Beyond USMCA, the Trump Administration signed so-called “Phase 1” executive agreements on trade-related issues with Brazil and Ecuador. With the inauguration of President Joe Biden in January 2021, the United States has sought to focus on implementation of current trade agreements and is formulating a new approach to future agreements with hemispheric partners.
COA’s Trade Advisory Group has continued to support regional integration, with a focus on digital trade and other 21st-century trade issues. Council activities on broader Western Hemisphere trade in 2020-2021 included:
- Washington Conference on the Americas keynote addresses by U.S. Vice President Kamala D. Harris, Secretary of Commerce Gina Raimundo, and U.S. Trade Representative Katherine Tai.
- A briefing on Ecuador’s trade agenda with Minister of Production, Foreign Trade, Investment & Fisheries Iván Ontaneda Berrú.
- Discussion of the U.S.-Brazil trade agenda with Brazil’s Secretary of Foreign Trade Lucas Ferraz.
- A view from Congress on U.S.-Brazil trade and bilateral relations with U.S. Congressman Darin LaHood.
- In-depth briefings on the U.S.-Brazil commercial relationship with U.S. Department of Commerce officials, including Acting Under Secretary for International Trade Joe Semsar, Assistant Secretary for Global Markets Ian Steff, and Deputy Assistant Secretary for the Western Hemisphere Ian Saunders.
- A review of Chile’s regional trade agenda with Vice Minister for Trade Rodrigo Yañez.
- A deep dive on digital trade with Deputy Assistant U.S. Trade Representative for Telecomm & E-Commerce Policy Jonathan McHale.
Although the pandemic dominated 2020 and 2021, COA has maintained an active agenda to keep members informed of how shifting global geo-politics are affecting trade priorities in the Western Hemisphere. Recent activities include:
- Programs with representatives from the U.S., Brazilian, and Japanese governments to discuss Japan’s growing trade and investment with the region and how the need for resilient post-COVID supply chains may affect the region.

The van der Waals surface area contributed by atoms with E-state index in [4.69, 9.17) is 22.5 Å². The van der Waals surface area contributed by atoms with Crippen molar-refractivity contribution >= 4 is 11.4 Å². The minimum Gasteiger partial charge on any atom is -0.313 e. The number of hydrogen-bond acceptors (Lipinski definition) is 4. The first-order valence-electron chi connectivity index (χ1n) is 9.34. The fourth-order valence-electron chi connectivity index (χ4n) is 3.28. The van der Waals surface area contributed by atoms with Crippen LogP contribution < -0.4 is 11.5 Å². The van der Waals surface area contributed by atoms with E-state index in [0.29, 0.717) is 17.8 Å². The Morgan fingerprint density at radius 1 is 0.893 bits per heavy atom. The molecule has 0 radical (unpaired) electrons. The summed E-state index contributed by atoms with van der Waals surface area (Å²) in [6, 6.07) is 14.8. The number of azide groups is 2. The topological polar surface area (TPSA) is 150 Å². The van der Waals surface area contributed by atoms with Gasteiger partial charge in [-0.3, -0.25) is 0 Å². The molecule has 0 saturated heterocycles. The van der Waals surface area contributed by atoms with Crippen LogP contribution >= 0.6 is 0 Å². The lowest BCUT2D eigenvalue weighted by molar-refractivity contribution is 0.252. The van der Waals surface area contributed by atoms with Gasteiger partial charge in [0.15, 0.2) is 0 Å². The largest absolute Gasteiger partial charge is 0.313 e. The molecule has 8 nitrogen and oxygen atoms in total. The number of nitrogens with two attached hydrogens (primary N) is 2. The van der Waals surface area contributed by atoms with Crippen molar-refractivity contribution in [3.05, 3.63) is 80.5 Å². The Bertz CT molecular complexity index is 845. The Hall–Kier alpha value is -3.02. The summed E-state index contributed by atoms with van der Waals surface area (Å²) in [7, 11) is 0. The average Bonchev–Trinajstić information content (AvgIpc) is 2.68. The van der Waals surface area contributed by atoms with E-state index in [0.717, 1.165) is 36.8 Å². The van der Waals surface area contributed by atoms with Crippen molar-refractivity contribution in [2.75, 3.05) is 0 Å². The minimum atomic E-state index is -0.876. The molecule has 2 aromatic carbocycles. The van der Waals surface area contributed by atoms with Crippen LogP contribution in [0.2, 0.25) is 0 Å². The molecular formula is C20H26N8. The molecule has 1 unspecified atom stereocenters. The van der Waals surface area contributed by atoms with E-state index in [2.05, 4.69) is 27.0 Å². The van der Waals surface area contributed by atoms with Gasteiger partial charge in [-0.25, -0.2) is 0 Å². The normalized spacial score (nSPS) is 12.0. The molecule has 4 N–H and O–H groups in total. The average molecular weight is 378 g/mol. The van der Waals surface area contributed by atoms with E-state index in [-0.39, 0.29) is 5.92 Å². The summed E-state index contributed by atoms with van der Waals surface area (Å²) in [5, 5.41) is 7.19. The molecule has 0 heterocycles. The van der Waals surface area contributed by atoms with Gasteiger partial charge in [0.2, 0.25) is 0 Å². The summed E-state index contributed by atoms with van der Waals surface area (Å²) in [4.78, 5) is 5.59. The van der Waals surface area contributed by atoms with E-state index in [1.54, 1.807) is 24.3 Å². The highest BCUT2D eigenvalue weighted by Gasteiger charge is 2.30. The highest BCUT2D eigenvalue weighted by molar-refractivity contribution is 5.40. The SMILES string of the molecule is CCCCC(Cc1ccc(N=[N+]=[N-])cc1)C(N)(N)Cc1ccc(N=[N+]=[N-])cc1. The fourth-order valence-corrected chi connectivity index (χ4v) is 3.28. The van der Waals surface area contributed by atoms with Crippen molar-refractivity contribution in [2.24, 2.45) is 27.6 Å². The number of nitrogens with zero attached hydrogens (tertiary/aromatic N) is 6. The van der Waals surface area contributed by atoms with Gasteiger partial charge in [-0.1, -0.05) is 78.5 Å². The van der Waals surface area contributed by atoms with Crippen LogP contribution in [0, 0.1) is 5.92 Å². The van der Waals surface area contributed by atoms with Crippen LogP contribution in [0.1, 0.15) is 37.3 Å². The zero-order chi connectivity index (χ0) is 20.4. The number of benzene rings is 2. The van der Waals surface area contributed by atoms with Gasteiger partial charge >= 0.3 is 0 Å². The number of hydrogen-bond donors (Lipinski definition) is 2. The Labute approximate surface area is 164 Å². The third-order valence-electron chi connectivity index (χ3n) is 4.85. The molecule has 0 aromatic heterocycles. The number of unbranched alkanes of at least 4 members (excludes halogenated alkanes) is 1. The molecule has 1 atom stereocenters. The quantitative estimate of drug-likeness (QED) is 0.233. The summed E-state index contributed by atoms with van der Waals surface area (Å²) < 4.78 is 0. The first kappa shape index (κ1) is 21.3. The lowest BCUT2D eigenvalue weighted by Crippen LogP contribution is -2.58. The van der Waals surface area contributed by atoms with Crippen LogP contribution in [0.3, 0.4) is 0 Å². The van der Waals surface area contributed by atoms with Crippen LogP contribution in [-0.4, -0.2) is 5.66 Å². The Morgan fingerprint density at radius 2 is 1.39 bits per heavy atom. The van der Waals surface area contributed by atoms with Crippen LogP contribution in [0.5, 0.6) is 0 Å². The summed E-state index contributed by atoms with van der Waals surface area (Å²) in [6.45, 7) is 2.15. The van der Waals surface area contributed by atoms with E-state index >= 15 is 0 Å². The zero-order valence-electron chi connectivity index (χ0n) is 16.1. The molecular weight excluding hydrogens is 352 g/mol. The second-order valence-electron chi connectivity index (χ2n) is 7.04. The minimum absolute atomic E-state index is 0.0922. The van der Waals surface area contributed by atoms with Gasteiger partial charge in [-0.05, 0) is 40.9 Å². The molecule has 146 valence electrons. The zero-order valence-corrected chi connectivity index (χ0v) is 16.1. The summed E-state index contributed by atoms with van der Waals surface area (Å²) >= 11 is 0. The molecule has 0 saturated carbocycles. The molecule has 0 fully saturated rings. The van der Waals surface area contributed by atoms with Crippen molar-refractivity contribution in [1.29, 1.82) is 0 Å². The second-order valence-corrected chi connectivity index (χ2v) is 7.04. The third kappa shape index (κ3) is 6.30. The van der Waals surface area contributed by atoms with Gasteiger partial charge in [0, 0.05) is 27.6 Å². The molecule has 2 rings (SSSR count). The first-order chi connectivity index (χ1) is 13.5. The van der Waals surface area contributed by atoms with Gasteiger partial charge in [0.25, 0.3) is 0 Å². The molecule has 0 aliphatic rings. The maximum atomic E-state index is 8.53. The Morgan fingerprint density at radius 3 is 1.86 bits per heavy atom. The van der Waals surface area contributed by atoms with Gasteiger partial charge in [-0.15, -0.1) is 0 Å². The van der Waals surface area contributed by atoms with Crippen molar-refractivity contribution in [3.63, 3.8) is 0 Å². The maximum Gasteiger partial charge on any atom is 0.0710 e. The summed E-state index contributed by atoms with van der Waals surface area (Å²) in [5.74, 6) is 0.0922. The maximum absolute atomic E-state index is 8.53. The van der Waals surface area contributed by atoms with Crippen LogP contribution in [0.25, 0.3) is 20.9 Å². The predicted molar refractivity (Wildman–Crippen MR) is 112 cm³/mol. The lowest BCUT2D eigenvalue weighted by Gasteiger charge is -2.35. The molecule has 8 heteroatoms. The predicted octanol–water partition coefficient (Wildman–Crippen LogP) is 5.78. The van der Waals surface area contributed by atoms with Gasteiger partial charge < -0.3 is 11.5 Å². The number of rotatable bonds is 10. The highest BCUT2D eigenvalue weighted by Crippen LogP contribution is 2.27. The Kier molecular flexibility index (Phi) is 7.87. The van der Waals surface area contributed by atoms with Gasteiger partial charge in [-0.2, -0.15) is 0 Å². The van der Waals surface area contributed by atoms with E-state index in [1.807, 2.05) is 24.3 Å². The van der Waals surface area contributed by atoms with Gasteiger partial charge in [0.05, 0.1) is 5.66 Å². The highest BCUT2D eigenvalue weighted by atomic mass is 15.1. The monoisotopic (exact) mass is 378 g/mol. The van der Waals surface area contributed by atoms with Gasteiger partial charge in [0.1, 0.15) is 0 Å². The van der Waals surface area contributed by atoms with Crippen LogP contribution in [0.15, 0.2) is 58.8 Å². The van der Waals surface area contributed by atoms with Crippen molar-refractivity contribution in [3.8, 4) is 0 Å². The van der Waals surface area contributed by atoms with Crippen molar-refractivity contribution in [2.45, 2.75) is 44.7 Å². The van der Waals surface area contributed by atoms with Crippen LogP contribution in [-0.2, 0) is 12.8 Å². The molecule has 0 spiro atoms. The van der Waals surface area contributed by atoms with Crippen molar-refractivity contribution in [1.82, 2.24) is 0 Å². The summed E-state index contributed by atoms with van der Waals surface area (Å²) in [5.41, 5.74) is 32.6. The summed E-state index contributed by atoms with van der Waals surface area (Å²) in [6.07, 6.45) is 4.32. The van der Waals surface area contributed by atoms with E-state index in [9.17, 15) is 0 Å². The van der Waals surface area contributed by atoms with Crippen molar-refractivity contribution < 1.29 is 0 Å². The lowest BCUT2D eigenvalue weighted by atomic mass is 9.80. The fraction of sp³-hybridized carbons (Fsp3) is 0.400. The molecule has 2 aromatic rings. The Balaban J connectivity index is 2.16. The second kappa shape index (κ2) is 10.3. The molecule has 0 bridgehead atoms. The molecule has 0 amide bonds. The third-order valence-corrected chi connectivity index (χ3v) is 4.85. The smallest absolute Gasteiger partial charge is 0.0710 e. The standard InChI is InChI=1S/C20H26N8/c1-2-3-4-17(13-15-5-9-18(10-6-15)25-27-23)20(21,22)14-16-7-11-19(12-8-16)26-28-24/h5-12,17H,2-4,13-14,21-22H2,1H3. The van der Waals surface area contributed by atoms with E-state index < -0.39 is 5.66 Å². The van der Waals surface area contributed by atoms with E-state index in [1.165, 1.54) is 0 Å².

- Discussions on China’s rising influence in Latin America with academic experts, senior business executives, and U.S. government officials including Senator Bill Cassidy and Principal Deputy Assistant Secretary of State for Western Hemisphere Affairs Julie Chung.
- A look at the implications of Brexit for UK-Americas relations with British Trade Commissioner for Latin America and the Caribbean and a panel of experts.
Council of the Americas held a timely discussion on the state of regional economies with Felipe Jaramillo, World Bank vice president for Latin America and Caribbean.
Council of the Americas' Trade Advisory Group held an on-the-record panel discussion on the future of trade in Central America.
Council of the Americas will host Lucas Ferraz to discuss what's next for Brazilian trade in Latin America and beyond.
Council of the Americas will host a discussion on Latin America's opportunities to strengthen key sectors through technology and cooperation with Japan and the United States.
Recognition of Central America as part of a larger North American economic zone is necessary to reduce the factors driving migration, writes AS/COA's Steve Liston in The Hill.
"For the U.S., [USMCA] is right now pretty much the gold standard," says the head of the COA Trade Advisory Group.